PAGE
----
Trees and Climate Change

Our planet’s climate is changing. With climate change, extreme heat events are on the rise. According to a recent NASA study, Earth’s global average surface temperature in 2020 is tied with 2016 as the warmest year on record.

Climate change means more unusual and extreme weather. In 2019, for example, Environment Canada reported temperatures in Winnipeg and throughout parts of southern Manitoba ranged from -33 C to -40 C, but wind chills made it feel like -52 C – colder than parts of Siberia. Consider, though, that in 2020, triple-digit heat invaded Siberia, one of the planet’s coldest places.

Climate change is not something that may happen somewhere else in the future. Climate change is happening today, and it is happening right where we live.

To encourage urban nature by improving biodiversity, cities around the world are acting now to implement plans to plant millions of trees. Planting trees alone cannot stop climate change. Urban reforestation, though, is part of a natural solution to alleviate the effects of climate change.

The United Nations State of the Climate report, December 3, 2020, states that it is time to make peace with nature and time to “flick the green switch”. By planting trees, we are helping to build a more resilient future.

Important reasons to plant more trees in cities:

  • Tree canopies intercept rainfall and slow the flow of water when extreme rain events occur. This action helps to reduce the risk and severity of flooding. Trees are an essential part of stormwater management. Their large root systems intercept pollutants (for example, nitrogen and phosphorus) that can contaminate our water. Tree roots also help to anchor the soil and prevent erosion.
  • Trees provide measurable cooling effects by providing shade and reducing the urban heat island effect. In a warming climate, this is a significant benefit. Studies show that the right amount of tree cover can lower summer daytime temperatures by as much as 12 degrees Celsius (Science Daily). In winter, trees offer valuable protection to our home from strong winds, leading to reduced heating costs. Trees help to reduce carbon emissions when extreme temperatures occur in summer or winter by reducing the amount of energy usage needed for cooling or warming our homes and businesses. For example, the correct placement of trees around buildings can reduce the need for air conditioning by 30% and reduce winter heating bills by 20-50% (source: Food and Agriculture Organization of the United Nations).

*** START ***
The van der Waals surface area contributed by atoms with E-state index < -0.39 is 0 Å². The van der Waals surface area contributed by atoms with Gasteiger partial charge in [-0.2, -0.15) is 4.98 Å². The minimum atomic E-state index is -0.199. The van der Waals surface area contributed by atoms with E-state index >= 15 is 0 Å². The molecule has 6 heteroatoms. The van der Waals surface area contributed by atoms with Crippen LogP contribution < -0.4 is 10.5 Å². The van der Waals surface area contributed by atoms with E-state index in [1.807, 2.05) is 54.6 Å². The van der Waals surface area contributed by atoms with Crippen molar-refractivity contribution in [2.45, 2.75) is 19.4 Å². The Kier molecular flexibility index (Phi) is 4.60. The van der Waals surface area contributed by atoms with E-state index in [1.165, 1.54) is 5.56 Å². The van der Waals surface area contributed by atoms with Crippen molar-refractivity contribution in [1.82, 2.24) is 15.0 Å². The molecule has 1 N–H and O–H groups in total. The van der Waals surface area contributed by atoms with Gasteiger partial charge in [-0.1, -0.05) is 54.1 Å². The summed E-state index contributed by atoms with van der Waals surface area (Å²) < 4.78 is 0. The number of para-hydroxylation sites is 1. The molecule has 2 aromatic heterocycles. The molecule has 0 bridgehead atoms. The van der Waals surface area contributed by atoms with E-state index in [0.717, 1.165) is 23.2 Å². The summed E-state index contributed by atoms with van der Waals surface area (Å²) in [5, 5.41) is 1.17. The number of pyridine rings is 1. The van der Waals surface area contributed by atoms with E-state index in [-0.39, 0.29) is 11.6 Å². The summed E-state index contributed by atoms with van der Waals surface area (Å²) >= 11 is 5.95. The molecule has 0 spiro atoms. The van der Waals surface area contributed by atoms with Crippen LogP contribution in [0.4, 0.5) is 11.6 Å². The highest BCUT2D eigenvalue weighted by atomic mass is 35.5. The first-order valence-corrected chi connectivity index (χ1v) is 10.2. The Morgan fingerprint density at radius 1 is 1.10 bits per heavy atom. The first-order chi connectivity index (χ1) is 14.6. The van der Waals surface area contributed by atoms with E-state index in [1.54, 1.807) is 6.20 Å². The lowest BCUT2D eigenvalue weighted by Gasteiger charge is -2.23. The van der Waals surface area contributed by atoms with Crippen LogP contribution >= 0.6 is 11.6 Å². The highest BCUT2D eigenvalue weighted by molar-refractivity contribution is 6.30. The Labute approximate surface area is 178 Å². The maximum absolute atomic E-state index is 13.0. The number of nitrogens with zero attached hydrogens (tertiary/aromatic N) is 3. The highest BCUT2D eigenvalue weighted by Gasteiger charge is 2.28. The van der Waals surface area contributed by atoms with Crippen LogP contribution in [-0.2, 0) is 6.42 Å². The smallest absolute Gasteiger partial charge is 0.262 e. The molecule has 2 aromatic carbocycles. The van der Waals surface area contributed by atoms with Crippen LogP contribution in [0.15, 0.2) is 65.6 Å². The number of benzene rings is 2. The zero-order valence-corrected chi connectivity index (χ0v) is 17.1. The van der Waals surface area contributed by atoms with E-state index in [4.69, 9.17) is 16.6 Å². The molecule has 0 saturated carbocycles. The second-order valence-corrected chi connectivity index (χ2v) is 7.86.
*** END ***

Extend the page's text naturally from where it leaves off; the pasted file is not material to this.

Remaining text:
• In urban areas, trees have great potential to sequester carbon. According to the United Nations, a single mature tree can absorb up to 150 kg of carbon dioxide from the atmosphere and release healthy oxygen in exchange. It is estimated that one large tree can provide a day’s supply of oxygen for up to 4 people.
  • Cities are dusty. Trees filter dust by acting as excellent natural filters that remove particulate matter that contributes to air pollution.
  • Urban trees provide ecological benefits by increasing urban biodiversity and providing wildlife such as birds, butterflies, bees, and beneficial insects with valuable habitat, food, and shelter.
  • Trees foster a sense of well-being in our communities and are an essential component of healthy, walkable, livable spaces. Do you like to cycle? Do you enjoy running or walking your dog? Every activity is better on a street with trees.
  • Planting trees is an accessible, nature-based solution that helps us to envision a path forward to a more sustainable future – a future that benefits everyone.